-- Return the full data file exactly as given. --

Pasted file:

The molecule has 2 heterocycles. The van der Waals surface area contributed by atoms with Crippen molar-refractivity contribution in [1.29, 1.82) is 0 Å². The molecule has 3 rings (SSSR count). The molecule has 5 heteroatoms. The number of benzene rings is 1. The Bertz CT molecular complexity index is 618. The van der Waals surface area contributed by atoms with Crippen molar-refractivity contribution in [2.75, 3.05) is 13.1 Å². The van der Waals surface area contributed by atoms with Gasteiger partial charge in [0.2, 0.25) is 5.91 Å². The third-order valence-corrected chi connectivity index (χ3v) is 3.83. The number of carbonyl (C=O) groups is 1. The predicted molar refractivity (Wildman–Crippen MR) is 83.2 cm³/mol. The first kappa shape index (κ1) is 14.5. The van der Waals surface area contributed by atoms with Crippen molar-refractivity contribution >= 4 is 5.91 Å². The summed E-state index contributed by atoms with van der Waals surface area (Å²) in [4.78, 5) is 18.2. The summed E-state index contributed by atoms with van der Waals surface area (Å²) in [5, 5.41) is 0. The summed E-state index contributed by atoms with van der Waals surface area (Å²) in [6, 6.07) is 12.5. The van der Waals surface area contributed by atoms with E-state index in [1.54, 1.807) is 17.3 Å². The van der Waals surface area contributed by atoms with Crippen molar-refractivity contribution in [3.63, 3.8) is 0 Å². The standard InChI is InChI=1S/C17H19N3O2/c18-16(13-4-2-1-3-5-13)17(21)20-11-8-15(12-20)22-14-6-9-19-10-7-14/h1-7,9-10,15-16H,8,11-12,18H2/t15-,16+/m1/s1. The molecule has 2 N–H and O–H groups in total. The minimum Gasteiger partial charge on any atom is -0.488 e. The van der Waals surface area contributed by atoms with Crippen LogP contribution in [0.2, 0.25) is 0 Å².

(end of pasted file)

The molecule has 2 heterocycles. The van der Waals surface area contributed by atoms with Crippen molar-refractivity contribution in [1.29, 1.82) is 0 Å². The molecule has 3 rings (SSSR count). The molecule has 5 heteroatoms. The number of benzene rings is 1. The Bertz CT molecular complexity index is 618. The van der Waals surface area contributed by atoms with Crippen molar-refractivity contribution in [2.75, 3.05) is 13.1 Å². The van der Waals surface area contributed by atoms with Gasteiger partial charge in [0.2, 0.25) is 5.91 Å². The third-order valence-corrected chi connectivity index (χ3v) is 3.83. The number of carbonyl (C=O) groups is 1. The predicted molar refractivity (Wildman–Crippen MR) is 83.2 cm³/mol. The first kappa shape index (κ1) is 14.5. The van der Waals surface area contributed by atoms with Crippen molar-refractivity contribution >= 4 is 5.91 Å². The summed E-state index contributed by atoms with van der Waals surface area (Å²) in [4.78, 5) is 18.2. The summed E-state index contributed by atoms with van der Waals surface area (Å²) in [5, 5.41) is 0. The summed E-state index contributed by atoms with van der Waals surface area (Å²) in [6, 6.07) is 12.5. The van der Waals surface area contributed by atoms with E-state index in [1.54, 1.807) is 17.3 Å². The van der Waals surface area contributed by atoms with Crippen molar-refractivity contribution in [3.63, 3.8) is 0 Å². The standard InChI is InChI=1S/C17H19N3O2/c18-16(13-4-2-1-3-5-13)17(21)20-11-8-15(12-20)22-14-6-9-19-10-7-14/h1-7,9-10,15-16H,8,11-12,18H2/t15-,16+/m1/s1. The molecule has 2 N–H and O–H groups in total. The minimum Gasteiger partial charge on any atom is -0.488 e. The van der Waals surface area contributed by atoms with Crippen LogP contribution in [0.2, 0.25) is 0 Å².